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Um..

WHO to stop using term 'swine flu' to protect pigs:

"Rather than calling this swine flu ... we're going to stick with the technical scientific name H1N1 influenza A," Thompson said.

In other news, I am so fucking pissed at how the media is treating this whole thing.

People, it's the fucking flu! Newsflash: if you DON'T take small children and old people who are sick with the flu, they're gonna frikkin' die be the flu avian, swine, or otherwise. If you get the flu or are near someone who does, be hygienic!

Sheesh!

Comments

( 7 comments — Add your .02 )
nixer
May. 1st, 2009 10:59 am (UTC)
I believe the initial concern by the WHO is if it was going to be like the flu pandemic in 1918. The problem wit that flu is that it caused the immune system to attack the body and people with healthy immune systems were worse off than the ones with weak immune systems (the stronger the system, the stronger the attack).
caitri
May. 1st, 2009 09:55 pm (UTC)
I'm not certain it worked like that, but at any rate, the main issue there was there were no antibiotics available then and sanitation/hygiene was a major issue. In a first world country, those kind of aren't an issue.
nixer
May. 1st, 2009 10:39 pm (UTC)
Well the 1918 strain caused a cytokinestorm as does the avian flu. Here's a source http://www.cytokinestorm.com/

From the site (Sorry about the paste it's just easier than trying to find it on the page)

Cytokine storm can also result from viral infections such as influenza, and an exaggerated systemic immune response to that particular viral infection (designated a type A, subtype "H1N1" virus) may have been the cause of high lethality seen in the influenza pandemic of 1918 to 1919. The great influenza pandemic was the most destructive pandemic in recorded world history, and killed more people (estimated between 20 to 50 million) than all casualties resulting from the first World War. Although the Spanish Flu pandemic affected an enormous percentage of the world wide population (up to 20% of the world population according to some sources), and killed between 20 and 50 million persons, no more than 5% of the people who contracted the Spanish Flu died (Brown et. al reported the highest death rate in India at 50 deaths per 1000 persons contracting the disease, or a five percent fatality rate). After 218 human cases of bird flu have been confirmed world-wide (as of May, 2006) the lethality rate stands at 57%. Should this strain develop into a pandemic, and should it keep its current mortality rate, it has the potential to be 10 times more lethal than the 1918 pandemic.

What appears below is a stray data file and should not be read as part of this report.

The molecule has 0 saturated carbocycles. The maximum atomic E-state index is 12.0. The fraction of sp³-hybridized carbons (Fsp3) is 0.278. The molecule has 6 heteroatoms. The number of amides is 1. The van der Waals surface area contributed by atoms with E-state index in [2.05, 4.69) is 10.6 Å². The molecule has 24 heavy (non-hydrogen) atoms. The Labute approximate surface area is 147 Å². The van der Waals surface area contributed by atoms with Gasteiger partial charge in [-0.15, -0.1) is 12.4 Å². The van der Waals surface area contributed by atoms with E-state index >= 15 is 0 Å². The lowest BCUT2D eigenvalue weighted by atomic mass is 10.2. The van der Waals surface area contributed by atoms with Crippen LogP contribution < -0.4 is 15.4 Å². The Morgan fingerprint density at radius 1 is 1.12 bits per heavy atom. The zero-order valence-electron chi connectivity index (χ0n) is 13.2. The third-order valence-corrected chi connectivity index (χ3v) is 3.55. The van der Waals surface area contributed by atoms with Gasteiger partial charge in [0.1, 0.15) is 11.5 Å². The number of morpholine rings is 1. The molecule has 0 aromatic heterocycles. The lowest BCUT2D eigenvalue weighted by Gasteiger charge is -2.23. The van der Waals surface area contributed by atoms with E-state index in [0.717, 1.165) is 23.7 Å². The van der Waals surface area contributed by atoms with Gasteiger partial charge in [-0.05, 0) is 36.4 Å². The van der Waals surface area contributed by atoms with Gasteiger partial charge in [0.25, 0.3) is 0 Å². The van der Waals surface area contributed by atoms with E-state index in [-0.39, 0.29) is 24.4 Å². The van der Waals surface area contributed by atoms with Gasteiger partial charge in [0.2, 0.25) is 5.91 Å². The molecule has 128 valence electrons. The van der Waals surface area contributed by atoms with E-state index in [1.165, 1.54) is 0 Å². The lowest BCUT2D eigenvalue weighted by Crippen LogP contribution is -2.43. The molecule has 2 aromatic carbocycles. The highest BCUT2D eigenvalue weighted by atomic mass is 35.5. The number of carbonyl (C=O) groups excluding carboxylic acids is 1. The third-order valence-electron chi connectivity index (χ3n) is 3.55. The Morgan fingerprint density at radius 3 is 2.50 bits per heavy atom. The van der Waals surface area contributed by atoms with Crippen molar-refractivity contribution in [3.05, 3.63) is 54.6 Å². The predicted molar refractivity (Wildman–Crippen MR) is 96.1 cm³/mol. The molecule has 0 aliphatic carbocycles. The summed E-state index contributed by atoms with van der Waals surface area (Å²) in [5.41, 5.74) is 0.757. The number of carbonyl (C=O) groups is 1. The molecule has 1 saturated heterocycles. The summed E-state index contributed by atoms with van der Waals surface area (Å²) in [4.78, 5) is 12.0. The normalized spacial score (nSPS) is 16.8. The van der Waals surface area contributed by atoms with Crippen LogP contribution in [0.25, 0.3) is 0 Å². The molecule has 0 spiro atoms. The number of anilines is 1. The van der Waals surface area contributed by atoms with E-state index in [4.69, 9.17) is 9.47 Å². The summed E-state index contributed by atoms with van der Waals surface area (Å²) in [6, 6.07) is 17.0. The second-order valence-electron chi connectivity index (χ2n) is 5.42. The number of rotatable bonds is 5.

Also, antibiotics are for bacterial infections and what is needed here is an anti-viral agent. Today I heard a report that US Scientist plan on having a vaccine sometime in october. The other unfortunate thing is that although good hygiene helps this is an airborne virus and those who have it show symptoms a day after being contagious. So you could be around someone who has it and acquire it without even knowing it. There are anti-viral cleaning products out there that kill things like HIV but they destroy the protein structure of the virus and are unfortunately just as harmful to humans if we breathe it in.
szkoda
May. 2nd, 2009 04:11 am (UTC)
You've seen how dangerous it's becoming?
http://bouncewith.me.uk/europe/8027043.htm

Shocking.
caitri
May. 2nd, 2009 03:35 pm (UTC)
Okay that one sounds like a hoax or spoof. No reference to it elsewhere either.
szkoda
May. 2nd, 2009 03:37 pm (UTC)
Oh yes, it's meant as humor. (Or maybe as humour :-)
caitri
May. 2nd, 2009 03:39 pm (UTC)
If it's not in the Times, it can't be real. %)

Seriously, though, wait til someone at the networks sees that and DOESN'T get the joke factor. Yeesh!
( 7 comments — Add your .02 )

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